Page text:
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As a memorial to German soldiers killed in World War I, several veterans from the German village of Burgbernheim planted oak trees and bound them with vines to form this Maltese cross, a traditional Prussian military symbol. Eighty years later, it still stands, though it is hard to see without a blanket of snow on the hillside.
As a memorial to German soldiers killed in World War I, several veterans from the German village of Burgbernheim planted oak trees and bound them with vines to form this Maltese cross, a traditional Prussian military symbol. Eighty years later, it still stands, though it is hard to see without a blanket of snow on the hillside. (Keiko Kuraya Liewer / S&S)

BURGBERNHEIM, Germany — Disguised most of the year by the surrounding forest, the war memorial leaps out in sharp relief against a snowy hillside outside this picture-book Bavarian village.

Sixty-four oak trees, bound together by vines, form the shape of a Maltese cross, an old symbol of Prussian military might. It is easily visible about four miles west of the U.S. Army’s Illesheim Army Airfield, just south of the highway that connects Illesheim with Autobahn 7.

In the 1920s, 40 German army veterans — many of them just released from French prison camps — joined together under the leadership of Georg Duell to build this memorial to the 64 men from Burgbernheim who died in World War I. Duell was drafted while in his late 40s and managed to survive the war.

“My grandfather wanted to show he was with them in spirit,” Horst Duell, Georg Duell’s grandson, told a local U.S. Army newspaper last year while explaining the memorial.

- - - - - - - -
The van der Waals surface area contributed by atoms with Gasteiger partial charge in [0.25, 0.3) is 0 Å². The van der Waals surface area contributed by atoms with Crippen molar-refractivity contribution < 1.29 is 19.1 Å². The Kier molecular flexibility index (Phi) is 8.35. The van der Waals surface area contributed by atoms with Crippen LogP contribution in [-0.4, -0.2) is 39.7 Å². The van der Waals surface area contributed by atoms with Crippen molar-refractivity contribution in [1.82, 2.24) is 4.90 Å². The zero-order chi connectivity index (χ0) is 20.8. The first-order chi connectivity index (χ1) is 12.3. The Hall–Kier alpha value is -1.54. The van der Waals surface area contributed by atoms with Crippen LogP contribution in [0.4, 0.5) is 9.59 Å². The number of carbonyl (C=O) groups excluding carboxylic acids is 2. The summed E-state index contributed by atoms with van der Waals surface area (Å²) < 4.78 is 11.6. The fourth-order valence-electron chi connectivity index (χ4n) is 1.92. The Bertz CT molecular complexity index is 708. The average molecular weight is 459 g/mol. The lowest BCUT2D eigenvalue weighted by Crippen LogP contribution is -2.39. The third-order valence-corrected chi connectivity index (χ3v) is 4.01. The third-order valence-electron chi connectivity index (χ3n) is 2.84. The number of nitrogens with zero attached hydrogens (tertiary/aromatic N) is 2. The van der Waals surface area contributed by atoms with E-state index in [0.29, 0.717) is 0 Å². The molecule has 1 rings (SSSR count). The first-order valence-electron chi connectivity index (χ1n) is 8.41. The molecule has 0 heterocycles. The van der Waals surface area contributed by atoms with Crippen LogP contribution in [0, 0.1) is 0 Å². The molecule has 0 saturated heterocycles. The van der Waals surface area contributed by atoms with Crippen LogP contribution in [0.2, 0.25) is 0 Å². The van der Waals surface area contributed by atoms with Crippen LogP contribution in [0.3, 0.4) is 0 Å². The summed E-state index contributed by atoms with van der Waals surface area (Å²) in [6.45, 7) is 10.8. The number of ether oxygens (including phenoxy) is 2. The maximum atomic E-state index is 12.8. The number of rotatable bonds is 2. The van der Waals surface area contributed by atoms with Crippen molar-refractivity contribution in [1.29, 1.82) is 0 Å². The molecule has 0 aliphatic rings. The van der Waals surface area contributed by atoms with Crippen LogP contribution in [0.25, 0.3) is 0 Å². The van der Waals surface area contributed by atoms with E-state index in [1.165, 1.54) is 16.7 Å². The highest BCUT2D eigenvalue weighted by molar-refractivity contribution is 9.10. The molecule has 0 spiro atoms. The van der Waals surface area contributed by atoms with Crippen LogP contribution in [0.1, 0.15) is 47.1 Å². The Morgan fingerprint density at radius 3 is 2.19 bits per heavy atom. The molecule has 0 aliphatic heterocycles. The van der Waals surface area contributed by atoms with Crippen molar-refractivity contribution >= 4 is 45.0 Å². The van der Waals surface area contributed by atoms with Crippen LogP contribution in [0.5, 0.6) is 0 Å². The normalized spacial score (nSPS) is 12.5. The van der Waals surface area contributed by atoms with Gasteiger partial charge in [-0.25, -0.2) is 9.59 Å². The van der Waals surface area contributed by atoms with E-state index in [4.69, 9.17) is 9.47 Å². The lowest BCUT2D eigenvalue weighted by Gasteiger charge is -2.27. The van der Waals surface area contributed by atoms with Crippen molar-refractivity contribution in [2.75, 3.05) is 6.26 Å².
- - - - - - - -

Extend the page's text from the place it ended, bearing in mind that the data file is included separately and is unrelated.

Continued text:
“He didn’t want their families to feel they had died in vain,” added Duell, himself a 35-year German army veteran.

Today the memorial has matured into a modest park with a bench and commemorative sign, said Lisa Eichhorn, a spokeswoman for the 235th Base Support Battalion, which includes Illesheim. It is accessible by bicycle or on foot, which means in winter it is best viewed from a distance — especially right after a fresh snowfall.

Horst Duell, who still lives in Burgbernheim, mourns the fact that locals today don’t show much interest in the memorial, Eichhorn said.

Ironically, though, the Maltese cross is well known to U.S. soldiers living in the area.

That’s because pilots of Illesheim-based Apache helicopters from the 11th Aviation Regiment use it as an aerial checkpoint they call “Whiskey Outbound.” Once they’ve passed it, they know they are almost home.

The Maltese cross is destined to live on in Army legend, even if U.S. forces leave Illesheim. In 1998, the 11th Regiment commissioned a painting that shows Apaches flying over “Whiskey Outbound.” The painting hangs in the lobby of the regimental command suite in Illesheim, and many of the soldiers who served there own framed prints.

“I’m very pleased that it is something the American soldiers recognize,” Duell said in last year’s interview.

“It allows the memory of my grandfather and our war dead live on.”

On the QT

Directions: Take Autobahn 7 to the Bad Windsheim exit, then head east. The cross is visible on the hillside south of the highway just east of Steinach and west of Burgbernheim.

Cost: Free.

Time: Visible during daylight hours, especially in the winter when snow is on the ground.

Food: Cafes in the nearby villages of Steinach, Burgbernheim, Illesheim and Bad Windsheim offer refreshment and a chance to warm up for those who have been tramping about in the snow looking for the cross.

More info: Check with the tourist information office on the town square in Burgbernheim. Also nearby and worth a stop is the famous medieval city of Rothenburg, which is one exit south on the A7, and the open-air museum in Bad Windsheim, about five miles to the east.

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